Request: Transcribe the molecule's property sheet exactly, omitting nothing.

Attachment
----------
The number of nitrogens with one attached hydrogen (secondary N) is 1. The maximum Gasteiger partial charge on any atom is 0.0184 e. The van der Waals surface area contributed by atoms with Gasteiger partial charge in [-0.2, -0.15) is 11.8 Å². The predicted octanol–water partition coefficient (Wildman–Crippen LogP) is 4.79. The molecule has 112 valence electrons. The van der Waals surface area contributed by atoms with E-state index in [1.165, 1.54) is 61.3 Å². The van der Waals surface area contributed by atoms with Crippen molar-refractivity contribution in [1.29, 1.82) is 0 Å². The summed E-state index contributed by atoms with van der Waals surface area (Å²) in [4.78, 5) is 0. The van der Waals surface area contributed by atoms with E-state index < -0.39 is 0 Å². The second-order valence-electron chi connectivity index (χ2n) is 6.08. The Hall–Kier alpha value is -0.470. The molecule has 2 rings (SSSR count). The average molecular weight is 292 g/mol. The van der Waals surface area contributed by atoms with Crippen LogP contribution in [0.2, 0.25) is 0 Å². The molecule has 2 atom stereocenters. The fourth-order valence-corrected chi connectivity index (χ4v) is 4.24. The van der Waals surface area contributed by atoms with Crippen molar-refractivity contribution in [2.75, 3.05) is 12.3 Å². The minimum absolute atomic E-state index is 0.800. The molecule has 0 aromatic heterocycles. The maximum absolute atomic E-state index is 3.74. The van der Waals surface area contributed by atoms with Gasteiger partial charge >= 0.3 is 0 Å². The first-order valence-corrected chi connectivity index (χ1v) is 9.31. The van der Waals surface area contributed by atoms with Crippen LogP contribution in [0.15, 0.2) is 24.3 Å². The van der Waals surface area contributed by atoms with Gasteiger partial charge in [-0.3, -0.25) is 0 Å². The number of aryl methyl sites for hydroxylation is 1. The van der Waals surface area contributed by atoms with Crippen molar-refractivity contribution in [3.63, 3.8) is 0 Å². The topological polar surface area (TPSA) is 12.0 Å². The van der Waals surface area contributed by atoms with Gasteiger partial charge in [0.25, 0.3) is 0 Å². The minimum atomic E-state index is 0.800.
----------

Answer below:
The number of nitrogens with one attached hydrogen (secondary N) is 1. The maximum Gasteiger partial charge on any atom is 0.0184 e. The van der Waals surface area contributed by atoms with Gasteiger partial charge in [-0.2, -0.15) is 11.8 Å². The predicted octanol–water partition coefficient (Wildman–Crippen LogP) is 4.79. The molecule has 112 valence electrons. The van der Waals surface area contributed by atoms with E-state index in [1.165, 1.54) is 61.3 Å². The van der Waals surface area contributed by atoms with Crippen molar-refractivity contribution in [1.29, 1.82) is 0 Å². The summed E-state index contributed by atoms with van der Waals surface area (Å²) in [4.78, 5) is 0. The van der Waals surface area contributed by atoms with E-state index < -0.39 is 0 Å². The second-order valence-electron chi connectivity index (χ2n) is 6.08. The Hall–Kier alpha value is -0.470. The molecule has 2 rings (SSSR count). The average molecular weight is 292 g/mol. The van der Waals surface area contributed by atoms with Crippen LogP contribution in [0.2, 0.25) is 0 Å². The molecule has 2 atom stereocenters. The fourth-order valence-corrected chi connectivity index (χ4v) is 4.24. The van der Waals surface area contributed by atoms with Crippen molar-refractivity contribution in [2.75, 3.05) is 12.3 Å². The minimum absolute atomic E-state index is 0.800. The molecule has 0 aromatic heterocycles. The maximum absolute atomic E-state index is 3.74. The van der Waals surface area contributed by atoms with Gasteiger partial charge >= 0.3 is 0 Å². The first-order valence-corrected chi connectivity index (χ1v) is 9.31. The van der Waals surface area contributed by atoms with Crippen LogP contribution in [0.15, 0.2) is 24.3 Å². The van der Waals surface area contributed by atoms with Gasteiger partial charge in [-0.3, -0.25) is 0 Å². The number of aryl methyl sites for hydroxylation is 1. The van der Waals surface area contributed by atoms with Crippen molar-refractivity contribution in [3.63, 3.8) is 0 Å². The topological polar surface area (TPSA) is 12.0 Å². The van der Waals surface area contributed by atoms with Gasteiger partial charge in [0.25, 0.3) is 0 Å². The minimum atomic E-state index is 0.800.